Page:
NB: I’m not referring to intentional spin or the deliberate dissemination of misinformation.
From Chris Blantern:
Yes – I think there’s something in what you say Patrick. There’s a huge difference between accounts that are intended to mislead and what we might call contextual, political and literal variation. We have always lived with accounts that might be said to be ‘true’ but that privilege different aspects, noticings, interests, values, potential benefits, gains & losses – depending on the reporters stake in the process. It is, after all, why those interested in social justice and a relational or Pragmatic orientation go to some lengths to elicit those accounts of events that get marginalised, suppressed, elided or forgotten. So, yes, those already turbulent waters have been muddied by the the furore around Trump and the binary assertion that there can only be one version of ‘truth’ and any account which is deemed different must be false. ‘Fake news’ in this contemporary chapter has come to mean ‘anything I don’t agree with’! Having said that there are [at least] 2 linguistic conditions which might help us to mark off ‘fake’ from ‘different’.
1st) – there is the notion of ‘inter-objectivity’ – that is a culturally shared expectation of what the use of certain linguistic phrases [non-human actants] brings about. When I’m internet shopping for a mobile phone case and I click ‘2’ in the quantity box – action is predicated on a shared assumption of what will happen (i.e. what ‘2’ means).
2nd) – there is a reading to be made of what the ‘other’ is trying to achieve with his or her different account and whether aspects of that account are mutually exclusive (not just different) with those culturally shared elements as in 1). That is, the implicative force of my account is not to supplement yours – but to render it non-legitimate. For me ‘fake’ needs to obtain both conditions.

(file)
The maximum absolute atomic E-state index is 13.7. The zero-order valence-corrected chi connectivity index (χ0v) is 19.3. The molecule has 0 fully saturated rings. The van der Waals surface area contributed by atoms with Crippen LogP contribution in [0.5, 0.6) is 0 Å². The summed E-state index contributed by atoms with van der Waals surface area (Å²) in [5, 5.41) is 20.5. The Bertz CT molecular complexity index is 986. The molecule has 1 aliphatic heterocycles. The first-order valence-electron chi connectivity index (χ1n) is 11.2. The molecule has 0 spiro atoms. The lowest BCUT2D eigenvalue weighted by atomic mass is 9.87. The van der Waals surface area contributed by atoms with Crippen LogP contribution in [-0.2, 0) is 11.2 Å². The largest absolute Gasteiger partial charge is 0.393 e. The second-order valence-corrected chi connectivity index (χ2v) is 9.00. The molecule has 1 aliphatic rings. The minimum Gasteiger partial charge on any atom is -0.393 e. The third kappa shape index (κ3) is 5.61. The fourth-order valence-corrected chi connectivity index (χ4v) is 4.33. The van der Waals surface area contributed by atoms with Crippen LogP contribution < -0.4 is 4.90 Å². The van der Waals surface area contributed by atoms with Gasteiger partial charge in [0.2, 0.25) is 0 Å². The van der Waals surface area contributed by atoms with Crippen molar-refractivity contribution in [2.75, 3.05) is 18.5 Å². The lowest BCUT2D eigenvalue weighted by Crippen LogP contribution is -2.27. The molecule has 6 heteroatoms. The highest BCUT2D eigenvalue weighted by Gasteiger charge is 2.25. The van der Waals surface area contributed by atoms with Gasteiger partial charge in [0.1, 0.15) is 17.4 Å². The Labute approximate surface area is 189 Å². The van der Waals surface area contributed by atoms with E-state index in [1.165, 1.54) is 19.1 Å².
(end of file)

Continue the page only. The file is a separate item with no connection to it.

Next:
You may know that I’m enrolled on a Prof Doc in Systemic Practice at the University of Bedfordshire. This week I attended the last cohort meeting held at our campus. I can’t believe how quickly three years have flown by. As this is a five year programme, I now have a year to collect my ‘data’, and a further year to write up my thesis!
I thought I’d share an exercise we did during this last meeting. We were invited to step into the future with a view to imagining, in 500 words, what our abstracts might look like when we finally hand in our theses. We were then asked to read each other’s abstract aloud to see what it sounded like, and what we might see and learn, if our words were spoken/owned by someone else. Here’s my abstract as voiced by the lovely Leah:
Obviously the final version will be different in that it will include a discourse analysis of the narrative ‘data’ but feel free to comment on this imaginary version in the comment section below.